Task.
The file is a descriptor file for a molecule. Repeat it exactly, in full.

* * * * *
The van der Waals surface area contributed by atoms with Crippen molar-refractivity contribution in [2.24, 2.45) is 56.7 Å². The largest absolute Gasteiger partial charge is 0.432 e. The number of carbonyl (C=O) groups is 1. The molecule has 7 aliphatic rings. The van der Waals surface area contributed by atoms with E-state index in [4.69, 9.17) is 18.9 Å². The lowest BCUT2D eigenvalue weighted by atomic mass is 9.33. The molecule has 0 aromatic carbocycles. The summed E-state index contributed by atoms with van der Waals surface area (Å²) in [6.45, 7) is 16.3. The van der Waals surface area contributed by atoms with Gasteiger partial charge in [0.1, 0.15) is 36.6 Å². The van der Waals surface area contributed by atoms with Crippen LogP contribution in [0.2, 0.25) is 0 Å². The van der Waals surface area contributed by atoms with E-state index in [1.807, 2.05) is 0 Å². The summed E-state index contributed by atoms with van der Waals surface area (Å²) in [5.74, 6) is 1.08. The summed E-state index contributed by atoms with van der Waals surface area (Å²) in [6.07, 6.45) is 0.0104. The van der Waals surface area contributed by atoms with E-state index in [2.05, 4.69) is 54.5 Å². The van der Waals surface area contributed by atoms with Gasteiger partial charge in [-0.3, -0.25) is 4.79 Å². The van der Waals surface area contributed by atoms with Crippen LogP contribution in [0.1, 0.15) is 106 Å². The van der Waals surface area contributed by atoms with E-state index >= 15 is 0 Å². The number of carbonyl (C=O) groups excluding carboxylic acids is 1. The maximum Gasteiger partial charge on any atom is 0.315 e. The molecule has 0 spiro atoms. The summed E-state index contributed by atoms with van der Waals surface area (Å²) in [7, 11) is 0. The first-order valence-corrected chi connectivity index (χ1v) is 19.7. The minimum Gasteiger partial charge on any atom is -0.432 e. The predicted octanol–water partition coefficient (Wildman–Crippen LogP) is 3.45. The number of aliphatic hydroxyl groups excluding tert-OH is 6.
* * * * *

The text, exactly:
The van der Waals surface area contributed by atoms with Crippen molar-refractivity contribution in [2.24, 2.45) is 56.7 Å². The largest absolute Gasteiger partial charge is 0.432 e. The number of carbonyl (C=O) groups is 1. The molecule has 7 aliphatic rings. The van der Waals surface area contributed by atoms with E-state index in [4.69, 9.17) is 18.9 Å². The lowest BCUT2D eigenvalue weighted by atomic mass is 9.33. The molecule has 0 aromatic carbocycles. The summed E-state index contributed by atoms with van der Waals surface area (Å²) in [6.45, 7) is 16.3. The van der Waals surface area contributed by atoms with Gasteiger partial charge in [0.1, 0.15) is 36.6 Å². The van der Waals surface area contributed by atoms with Crippen LogP contribution in [0.2, 0.25) is 0 Å². The van der Waals surface area contributed by atoms with E-state index in [1.807, 2.05) is 0 Å². The summed E-state index contributed by atoms with van der Waals surface area (Å²) in [5.74, 6) is 1.08. The summed E-state index contributed by atoms with van der Waals surface area (Å²) in [6.07, 6.45) is 0.0104. The van der Waals surface area contributed by atoms with E-state index in [2.05, 4.69) is 54.5 Å². The van der Waals surface area contributed by atoms with Gasteiger partial charge in [-0.3, -0.25) is 4.79 Å². The van der Waals surface area contributed by atoms with Crippen LogP contribution in [0.1, 0.15) is 106 Å². The van der Waals surface area contributed by atoms with E-state index >= 15 is 0 Å². The number of carbonyl (C=O) groups excluding carboxylic acids is 1. The maximum Gasteiger partial charge on any atom is 0.315 e. The molecule has 0 spiro atoms. The summed E-state index contributed by atoms with van der Waals surface area (Å²) in [7, 11) is 0. The first-order valence-corrected chi connectivity index (χ1v) is 19.7. The minimum Gasteiger partial charge on any atom is -0.432 e. The predicted octanol–water partition coefficient (Wildman–Crippen LogP) is 3.45. The number of aliphatic hydroxyl groups excluding tert-OH is 6.